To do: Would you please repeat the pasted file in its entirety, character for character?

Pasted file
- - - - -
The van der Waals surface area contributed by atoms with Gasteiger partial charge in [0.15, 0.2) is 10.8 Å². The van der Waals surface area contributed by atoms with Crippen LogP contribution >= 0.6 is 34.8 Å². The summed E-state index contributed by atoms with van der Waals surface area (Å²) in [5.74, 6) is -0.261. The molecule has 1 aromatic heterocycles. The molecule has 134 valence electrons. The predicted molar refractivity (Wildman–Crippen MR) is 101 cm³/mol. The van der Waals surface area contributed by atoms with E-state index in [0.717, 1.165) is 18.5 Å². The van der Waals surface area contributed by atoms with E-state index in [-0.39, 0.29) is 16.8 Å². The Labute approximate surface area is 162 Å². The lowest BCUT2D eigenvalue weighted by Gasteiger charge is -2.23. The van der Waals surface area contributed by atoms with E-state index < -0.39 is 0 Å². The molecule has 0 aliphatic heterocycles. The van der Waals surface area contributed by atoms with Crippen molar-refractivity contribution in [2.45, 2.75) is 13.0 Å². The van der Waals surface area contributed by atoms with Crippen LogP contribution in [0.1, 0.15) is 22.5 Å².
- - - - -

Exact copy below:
The van der Waals surface area contributed by atoms with Gasteiger partial charge in [0.15, 0.2) is 10.8 Å². The van der Waals surface area contributed by atoms with Crippen LogP contribution >= 0.6 is 34.8 Å². The summed E-state index contributed by atoms with van der Waals surface area (Å²) in [5.74, 6) is -0.261. The molecule has 1 aromatic heterocycles. The molecule has 134 valence electrons. The predicted molar refractivity (Wildman–Crippen MR) is 101 cm³/mol. The van der Waals surface area contributed by atoms with E-state index in [0.717, 1.165) is 18.5 Å². The van der Waals surface area contributed by atoms with E-state index in [-0.39, 0.29) is 16.8 Å². The Labute approximate surface area is 162 Å². The lowest BCUT2D eigenvalue weighted by Gasteiger charge is -2.23. The van der Waals surface area contributed by atoms with E-state index < -0.39 is 0 Å². The molecule has 0 aliphatic heterocycles. The van der Waals surface area contributed by atoms with Crippen molar-refractivity contribution in [2.45, 2.75) is 13.0 Å². The van der Waals surface area contributed by atoms with Crippen LogP contribution in [0.1, 0.15) is 22.5 Å².